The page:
Roughly 72 hours after the end of “Bates Motel,” A&E’s psychological horror drama, its star, Freddie Highmore, signed on to a new ABC series, “The Good Doctor.” Can you blame him? Based on a South Korean TV show of the same name, it was developed by David Shore (“House”), with Highmore cast as Dr. Shaun Murphy, a savant autistic surgical resident at a San Jose hospital.
Moreover, Highmore, now 26, was offered the chance, as he puts it, “to be involved on more than just an acting level,” meaning to produce as well as write and direct, as he had with “Bates.” “It seems odd to put so much of yourself into a season, then say, ‘I’ll see you in five months,” says Highmore, a former child actor best known for the title role in Tim Burton’s 2005 “Charlie and the Chocolate Factory.”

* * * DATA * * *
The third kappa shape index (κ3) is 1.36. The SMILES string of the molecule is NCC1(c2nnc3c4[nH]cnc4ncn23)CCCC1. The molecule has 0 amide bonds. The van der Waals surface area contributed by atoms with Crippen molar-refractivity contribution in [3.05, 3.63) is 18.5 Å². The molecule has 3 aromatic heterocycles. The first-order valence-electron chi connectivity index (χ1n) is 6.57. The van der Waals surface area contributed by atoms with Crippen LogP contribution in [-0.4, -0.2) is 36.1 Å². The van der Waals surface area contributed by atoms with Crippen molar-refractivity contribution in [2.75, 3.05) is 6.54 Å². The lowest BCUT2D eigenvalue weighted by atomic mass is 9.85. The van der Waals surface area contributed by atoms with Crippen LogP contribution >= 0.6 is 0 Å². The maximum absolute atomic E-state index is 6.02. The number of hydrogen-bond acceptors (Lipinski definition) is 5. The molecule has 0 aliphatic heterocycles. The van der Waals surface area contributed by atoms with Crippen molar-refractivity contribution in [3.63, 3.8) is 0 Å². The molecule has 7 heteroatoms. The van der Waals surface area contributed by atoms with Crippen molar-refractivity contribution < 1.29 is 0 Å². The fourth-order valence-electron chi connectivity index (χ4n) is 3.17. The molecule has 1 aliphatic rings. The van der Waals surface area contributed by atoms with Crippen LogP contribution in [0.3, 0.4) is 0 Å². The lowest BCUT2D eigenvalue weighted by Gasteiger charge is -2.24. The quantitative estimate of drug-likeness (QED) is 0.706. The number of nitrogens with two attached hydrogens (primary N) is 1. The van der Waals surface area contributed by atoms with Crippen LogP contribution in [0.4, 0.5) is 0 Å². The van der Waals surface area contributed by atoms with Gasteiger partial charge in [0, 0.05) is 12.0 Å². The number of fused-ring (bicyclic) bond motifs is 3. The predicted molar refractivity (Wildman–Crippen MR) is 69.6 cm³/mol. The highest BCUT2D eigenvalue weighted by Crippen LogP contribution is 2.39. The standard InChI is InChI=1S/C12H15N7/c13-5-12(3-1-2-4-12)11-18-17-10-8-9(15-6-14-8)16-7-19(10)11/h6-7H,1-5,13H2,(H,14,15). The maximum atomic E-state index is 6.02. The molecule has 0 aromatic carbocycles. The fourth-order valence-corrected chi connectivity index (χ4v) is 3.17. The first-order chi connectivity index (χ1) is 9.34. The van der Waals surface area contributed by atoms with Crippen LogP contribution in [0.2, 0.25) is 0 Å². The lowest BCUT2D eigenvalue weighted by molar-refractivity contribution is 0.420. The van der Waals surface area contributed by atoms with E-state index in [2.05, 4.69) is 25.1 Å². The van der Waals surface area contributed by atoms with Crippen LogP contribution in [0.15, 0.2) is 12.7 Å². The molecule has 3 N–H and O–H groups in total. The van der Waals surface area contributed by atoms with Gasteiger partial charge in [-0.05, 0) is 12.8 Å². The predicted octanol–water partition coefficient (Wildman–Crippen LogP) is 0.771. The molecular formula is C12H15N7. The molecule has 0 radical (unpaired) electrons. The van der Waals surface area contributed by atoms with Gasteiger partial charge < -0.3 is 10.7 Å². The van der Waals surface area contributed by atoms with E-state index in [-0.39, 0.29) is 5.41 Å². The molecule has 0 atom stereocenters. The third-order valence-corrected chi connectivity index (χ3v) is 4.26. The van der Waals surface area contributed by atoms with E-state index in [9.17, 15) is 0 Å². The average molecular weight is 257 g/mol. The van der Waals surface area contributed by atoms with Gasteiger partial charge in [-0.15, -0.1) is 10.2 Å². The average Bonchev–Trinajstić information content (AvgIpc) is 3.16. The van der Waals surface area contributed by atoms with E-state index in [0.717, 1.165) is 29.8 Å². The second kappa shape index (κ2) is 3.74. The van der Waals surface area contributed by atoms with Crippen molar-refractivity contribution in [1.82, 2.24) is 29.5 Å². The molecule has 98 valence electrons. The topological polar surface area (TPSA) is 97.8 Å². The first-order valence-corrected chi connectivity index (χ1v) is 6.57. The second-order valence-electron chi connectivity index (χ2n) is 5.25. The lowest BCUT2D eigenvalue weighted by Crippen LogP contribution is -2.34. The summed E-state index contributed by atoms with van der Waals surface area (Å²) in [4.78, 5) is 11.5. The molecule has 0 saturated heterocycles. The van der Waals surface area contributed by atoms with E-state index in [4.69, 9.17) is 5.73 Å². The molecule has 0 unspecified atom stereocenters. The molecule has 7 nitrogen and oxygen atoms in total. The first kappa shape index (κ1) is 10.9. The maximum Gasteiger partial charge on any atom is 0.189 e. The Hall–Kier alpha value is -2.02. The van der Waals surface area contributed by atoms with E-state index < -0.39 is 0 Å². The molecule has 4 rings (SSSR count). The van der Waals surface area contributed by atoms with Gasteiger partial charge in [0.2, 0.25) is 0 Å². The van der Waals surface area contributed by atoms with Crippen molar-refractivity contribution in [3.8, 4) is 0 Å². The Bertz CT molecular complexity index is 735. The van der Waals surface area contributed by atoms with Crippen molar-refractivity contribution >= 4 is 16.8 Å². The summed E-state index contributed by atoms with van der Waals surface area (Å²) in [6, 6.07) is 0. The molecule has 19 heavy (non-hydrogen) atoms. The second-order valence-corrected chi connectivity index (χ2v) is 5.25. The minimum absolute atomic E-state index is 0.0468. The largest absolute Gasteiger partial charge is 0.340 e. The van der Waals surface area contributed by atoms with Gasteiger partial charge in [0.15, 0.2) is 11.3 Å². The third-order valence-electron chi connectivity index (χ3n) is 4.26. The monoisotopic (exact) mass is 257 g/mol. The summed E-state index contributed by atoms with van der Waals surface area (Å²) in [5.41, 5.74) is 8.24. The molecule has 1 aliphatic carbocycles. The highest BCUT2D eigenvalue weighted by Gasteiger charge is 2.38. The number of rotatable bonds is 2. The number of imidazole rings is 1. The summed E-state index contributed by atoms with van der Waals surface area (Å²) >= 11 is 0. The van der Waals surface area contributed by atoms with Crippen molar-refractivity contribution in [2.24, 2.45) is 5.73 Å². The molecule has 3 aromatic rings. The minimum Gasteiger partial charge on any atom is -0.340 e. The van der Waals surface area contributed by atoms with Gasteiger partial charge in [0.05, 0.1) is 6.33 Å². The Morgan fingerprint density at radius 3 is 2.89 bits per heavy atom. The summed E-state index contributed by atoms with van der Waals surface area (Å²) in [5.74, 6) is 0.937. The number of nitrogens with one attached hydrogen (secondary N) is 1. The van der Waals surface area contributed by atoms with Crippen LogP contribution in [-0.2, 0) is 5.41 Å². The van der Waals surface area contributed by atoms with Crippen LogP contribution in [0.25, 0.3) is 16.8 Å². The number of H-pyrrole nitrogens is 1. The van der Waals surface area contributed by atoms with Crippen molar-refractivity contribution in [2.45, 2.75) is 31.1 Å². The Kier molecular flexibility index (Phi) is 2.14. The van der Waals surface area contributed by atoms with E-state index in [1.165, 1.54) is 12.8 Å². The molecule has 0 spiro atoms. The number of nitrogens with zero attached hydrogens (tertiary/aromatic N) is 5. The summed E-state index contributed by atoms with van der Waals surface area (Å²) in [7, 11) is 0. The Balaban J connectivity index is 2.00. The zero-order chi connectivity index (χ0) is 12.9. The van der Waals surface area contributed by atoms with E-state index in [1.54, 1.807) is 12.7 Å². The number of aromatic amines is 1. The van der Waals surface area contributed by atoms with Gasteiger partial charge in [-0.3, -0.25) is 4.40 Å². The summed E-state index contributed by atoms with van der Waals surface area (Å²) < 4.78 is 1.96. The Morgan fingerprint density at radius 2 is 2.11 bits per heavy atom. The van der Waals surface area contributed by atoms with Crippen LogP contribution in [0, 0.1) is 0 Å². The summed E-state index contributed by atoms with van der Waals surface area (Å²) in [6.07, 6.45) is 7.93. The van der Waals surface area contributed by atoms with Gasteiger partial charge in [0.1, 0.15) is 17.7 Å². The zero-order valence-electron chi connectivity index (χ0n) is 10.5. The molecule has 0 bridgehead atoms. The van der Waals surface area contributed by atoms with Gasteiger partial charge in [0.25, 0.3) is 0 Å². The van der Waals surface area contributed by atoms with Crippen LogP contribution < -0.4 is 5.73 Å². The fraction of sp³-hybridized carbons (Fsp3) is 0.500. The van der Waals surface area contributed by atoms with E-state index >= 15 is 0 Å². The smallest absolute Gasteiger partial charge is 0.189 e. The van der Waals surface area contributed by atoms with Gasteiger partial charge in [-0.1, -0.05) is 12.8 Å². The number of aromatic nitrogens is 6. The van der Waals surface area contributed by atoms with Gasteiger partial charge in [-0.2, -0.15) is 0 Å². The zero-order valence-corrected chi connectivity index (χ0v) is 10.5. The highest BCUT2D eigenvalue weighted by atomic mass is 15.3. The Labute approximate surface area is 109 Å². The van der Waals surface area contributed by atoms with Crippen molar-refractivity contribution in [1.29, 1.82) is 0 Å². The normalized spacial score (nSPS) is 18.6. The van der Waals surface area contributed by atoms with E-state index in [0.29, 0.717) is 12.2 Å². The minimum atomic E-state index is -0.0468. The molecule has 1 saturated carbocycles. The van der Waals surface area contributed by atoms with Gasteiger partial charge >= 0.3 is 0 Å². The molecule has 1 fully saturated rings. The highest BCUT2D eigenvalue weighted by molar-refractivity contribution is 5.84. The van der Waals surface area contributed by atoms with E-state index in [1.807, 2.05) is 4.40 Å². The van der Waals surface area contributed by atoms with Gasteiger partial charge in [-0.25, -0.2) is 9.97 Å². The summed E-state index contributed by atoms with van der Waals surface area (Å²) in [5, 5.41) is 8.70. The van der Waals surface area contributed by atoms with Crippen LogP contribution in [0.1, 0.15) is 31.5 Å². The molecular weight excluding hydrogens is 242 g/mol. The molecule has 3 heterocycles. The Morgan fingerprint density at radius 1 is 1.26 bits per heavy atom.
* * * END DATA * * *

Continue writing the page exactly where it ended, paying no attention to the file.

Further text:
Recently, Highmore, who nabbed a Golden Globe nomination for his truly moving “Good Doctor” performance, talked about why he’s glad to be London born, the genesis of Shaun’s clasped hands and how those with autism are often lumped together rather than seen as individuals. “The phrase that’s common in the autistic community,” says Highmore, quoting “Good Doctor” consultant Melissa Reiner, “is, ‘When you’ve met a person with autism, you’ve met a person with autism.’”